The Langara College student who died when a Ukrainian flight crashed near Iran’s capital on Wednesday was planning to build a new life in Canada.
Delaram Dadashnejad, 26, was one of at least 13 British Columbians killed in the crash. In total, all 176 people on board, at least 63 of them Canadians, died.
“I was supposed to pick her up at the airport,” Dadashnejad’s friend, Sia Ahmadi, told Black Press Media by phone.
Ahmadi and Dadashnejad first met at a New Year’s party in 2015, and reconnected three years later to become close friends.
“She was a very energetic, cheerful person. Always full of smiles, helping others,” he said. “She always put her friends’ needs above her own.”
Ahmadi heard about the crash early Wednesday morning. He was going to pick Dadashnejad up at the airport when he saw the news reports. He scrambled to see who the victims were before finding his friend’s name on the list.
Ukrainian International Airlines flight PS572 had been headed to Kiev on a popular flight for Iranian-Canadians. There are no flights between Canada and Iran, after the two severed diplomatic relations in 2012.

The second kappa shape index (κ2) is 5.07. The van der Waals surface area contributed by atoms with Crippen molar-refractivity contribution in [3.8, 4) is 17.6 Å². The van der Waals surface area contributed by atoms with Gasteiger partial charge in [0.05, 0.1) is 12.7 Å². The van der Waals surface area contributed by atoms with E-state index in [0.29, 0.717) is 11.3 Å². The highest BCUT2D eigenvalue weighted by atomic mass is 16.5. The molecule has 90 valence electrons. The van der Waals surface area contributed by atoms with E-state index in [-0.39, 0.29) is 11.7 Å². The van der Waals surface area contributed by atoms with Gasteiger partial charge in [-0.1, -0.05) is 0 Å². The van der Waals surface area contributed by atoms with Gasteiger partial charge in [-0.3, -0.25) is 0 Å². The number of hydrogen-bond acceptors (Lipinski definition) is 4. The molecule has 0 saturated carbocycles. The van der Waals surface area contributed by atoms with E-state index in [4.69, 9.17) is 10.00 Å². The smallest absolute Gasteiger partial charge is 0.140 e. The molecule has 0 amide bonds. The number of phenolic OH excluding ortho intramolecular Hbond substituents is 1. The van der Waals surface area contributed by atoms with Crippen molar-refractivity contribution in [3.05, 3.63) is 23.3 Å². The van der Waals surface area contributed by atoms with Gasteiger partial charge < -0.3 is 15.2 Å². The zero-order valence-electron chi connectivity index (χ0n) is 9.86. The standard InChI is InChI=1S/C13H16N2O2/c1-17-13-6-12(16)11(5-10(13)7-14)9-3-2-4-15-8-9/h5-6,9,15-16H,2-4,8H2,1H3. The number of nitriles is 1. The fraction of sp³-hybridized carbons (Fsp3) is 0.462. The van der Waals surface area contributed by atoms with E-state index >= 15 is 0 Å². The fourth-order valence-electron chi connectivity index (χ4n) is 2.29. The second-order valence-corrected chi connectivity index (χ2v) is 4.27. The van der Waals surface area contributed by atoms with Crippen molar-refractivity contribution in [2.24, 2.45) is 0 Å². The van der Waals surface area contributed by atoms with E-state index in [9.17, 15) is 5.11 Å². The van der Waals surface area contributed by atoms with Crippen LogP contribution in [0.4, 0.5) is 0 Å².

Iranian officials said the crash was a result of technical failures, but on Thursday morning, the United States and Canada claimed the plane had likely been shot down by an Iranian missile.
Dadashnejad had been spending the holidays in Iran with her parents. She was supposed to have taken a Dec. 17 flight along with her sister, but ended up needing to take Wednesday’s flight instead.
“She studies… well, studied at Langara College,” Ahmadi said, the news of his friend’s death still raw as he spoke.
Dadashnejad came to Canada a few years ago to learn English and was studying to be a dietician at the Vancouver school. She planned to finish her studies at the University of B.C.
She was an active member of her community, volunteering frequently and working at St. Paul’s Hospital.
“She wanted to finish her degree and become a dietician. She wanted to stay in Canada,” Ahmadi said.
He and other friends had hoped to hold a memorial for her Wednesday night, but called it off.
“A lot of people, including myself, just weren’t ready,” he said. “I still don’t know how to deal with it.”
He said he is thankful for the messages of support he’s received from others and is heartened by how Canadians have come together to mourn so many of their own.
“I think Canada has been supportive of the Iranian community. I saw the prime minister’s message and I think that’s important for the families.”
It will take time for Ahmadi to come to terms his friend’s death.
“I’ve never been through something like this,” he said. “It’s devastating.”